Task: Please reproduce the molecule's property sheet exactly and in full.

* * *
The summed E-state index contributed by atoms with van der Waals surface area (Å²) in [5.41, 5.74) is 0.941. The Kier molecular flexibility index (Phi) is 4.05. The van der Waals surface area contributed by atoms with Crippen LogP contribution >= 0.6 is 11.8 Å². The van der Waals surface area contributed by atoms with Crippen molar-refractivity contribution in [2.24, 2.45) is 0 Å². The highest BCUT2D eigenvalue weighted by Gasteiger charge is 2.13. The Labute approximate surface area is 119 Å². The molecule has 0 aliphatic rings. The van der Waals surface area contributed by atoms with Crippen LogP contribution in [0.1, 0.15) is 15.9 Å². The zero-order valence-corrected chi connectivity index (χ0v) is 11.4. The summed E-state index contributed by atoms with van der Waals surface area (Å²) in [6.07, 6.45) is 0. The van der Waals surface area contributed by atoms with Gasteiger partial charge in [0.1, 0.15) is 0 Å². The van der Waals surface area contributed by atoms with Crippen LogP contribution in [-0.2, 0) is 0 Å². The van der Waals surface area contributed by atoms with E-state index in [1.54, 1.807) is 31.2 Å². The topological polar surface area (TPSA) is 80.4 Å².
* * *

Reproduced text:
The summed E-state index contributed by atoms with van der Waals surface area (Å²) in [5.41, 5.74) is 0.941. The Kier molecular flexibility index (Phi) is 4.05. The van der Waals surface area contributed by atoms with Crippen LogP contribution >= 0.6 is 11.8 Å². The van der Waals surface area contributed by atoms with Crippen molar-refractivity contribution in [2.24, 2.45) is 0 Å². The highest BCUT2D eigenvalue weighted by Gasteiger charge is 2.13. The Labute approximate surface area is 119 Å². The molecule has 0 aliphatic rings. The van der Waals surface area contributed by atoms with Crippen LogP contribution in [0.1, 0.15) is 15.9 Å². The zero-order valence-corrected chi connectivity index (χ0v) is 11.4. The summed E-state index contributed by atoms with van der Waals surface area (Å²) in [6.07, 6.45) is 0. The van der Waals surface area contributed by atoms with Gasteiger partial charge in [0.1, 0.15) is 0 Å². The van der Waals surface area contributed by atoms with Crippen LogP contribution in [-0.2, 0) is 0 Å². The van der Waals surface area contributed by atoms with E-state index in [1.54, 1.807) is 31.2 Å². The topological polar surface area (TPSA) is 80.4 Å².